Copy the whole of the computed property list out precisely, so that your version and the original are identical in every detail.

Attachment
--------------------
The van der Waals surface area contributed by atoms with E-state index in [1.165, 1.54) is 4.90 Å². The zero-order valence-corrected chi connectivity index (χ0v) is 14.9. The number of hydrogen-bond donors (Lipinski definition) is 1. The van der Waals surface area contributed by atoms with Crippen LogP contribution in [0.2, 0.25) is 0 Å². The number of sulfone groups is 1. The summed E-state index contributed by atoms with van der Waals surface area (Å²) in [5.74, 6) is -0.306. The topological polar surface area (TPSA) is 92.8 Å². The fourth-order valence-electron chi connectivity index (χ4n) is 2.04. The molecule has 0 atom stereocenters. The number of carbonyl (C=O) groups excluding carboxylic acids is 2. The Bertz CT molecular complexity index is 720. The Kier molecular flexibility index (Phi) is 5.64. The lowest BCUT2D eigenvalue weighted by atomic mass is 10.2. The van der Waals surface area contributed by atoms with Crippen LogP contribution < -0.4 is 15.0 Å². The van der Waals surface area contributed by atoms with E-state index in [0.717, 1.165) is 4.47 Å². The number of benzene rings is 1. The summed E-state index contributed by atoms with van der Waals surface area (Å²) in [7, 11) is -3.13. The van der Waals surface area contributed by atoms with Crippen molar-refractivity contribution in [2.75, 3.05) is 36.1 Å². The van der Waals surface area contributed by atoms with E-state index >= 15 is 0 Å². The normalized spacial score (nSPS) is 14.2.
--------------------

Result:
The van der Waals surface area contributed by atoms with E-state index in [1.165, 1.54) is 4.90 Å². The zero-order valence-corrected chi connectivity index (χ0v) is 14.9. The number of hydrogen-bond donors (Lipinski definition) is 1. The van der Waals surface area contributed by atoms with Crippen LogP contribution in [0.2, 0.25) is 0 Å². The number of sulfone groups is 1. The summed E-state index contributed by atoms with van der Waals surface area (Å²) in [5.74, 6) is -0.306. The topological polar surface area (TPSA) is 92.8 Å². The fourth-order valence-electron chi connectivity index (χ4n) is 2.04. The molecule has 0 atom stereocenters. The number of carbonyl (C=O) groups excluding carboxylic acids is 2. The Bertz CT molecular complexity index is 720. The Kier molecular flexibility index (Phi) is 5.64. The lowest BCUT2D eigenvalue weighted by atomic mass is 10.2. The van der Waals surface area contributed by atoms with Crippen LogP contribution < -0.4 is 15.0 Å². The van der Waals surface area contributed by atoms with E-state index in [0.717, 1.165) is 4.47 Å². The number of benzene rings is 1. The summed E-state index contributed by atoms with van der Waals surface area (Å²) in [7, 11) is -3.13. The van der Waals surface area contributed by atoms with Crippen molar-refractivity contribution in [2.75, 3.05) is 36.1 Å². The van der Waals surface area contributed by atoms with E-state index >= 15 is 0 Å². The normalized spacial score (nSPS) is 14.2.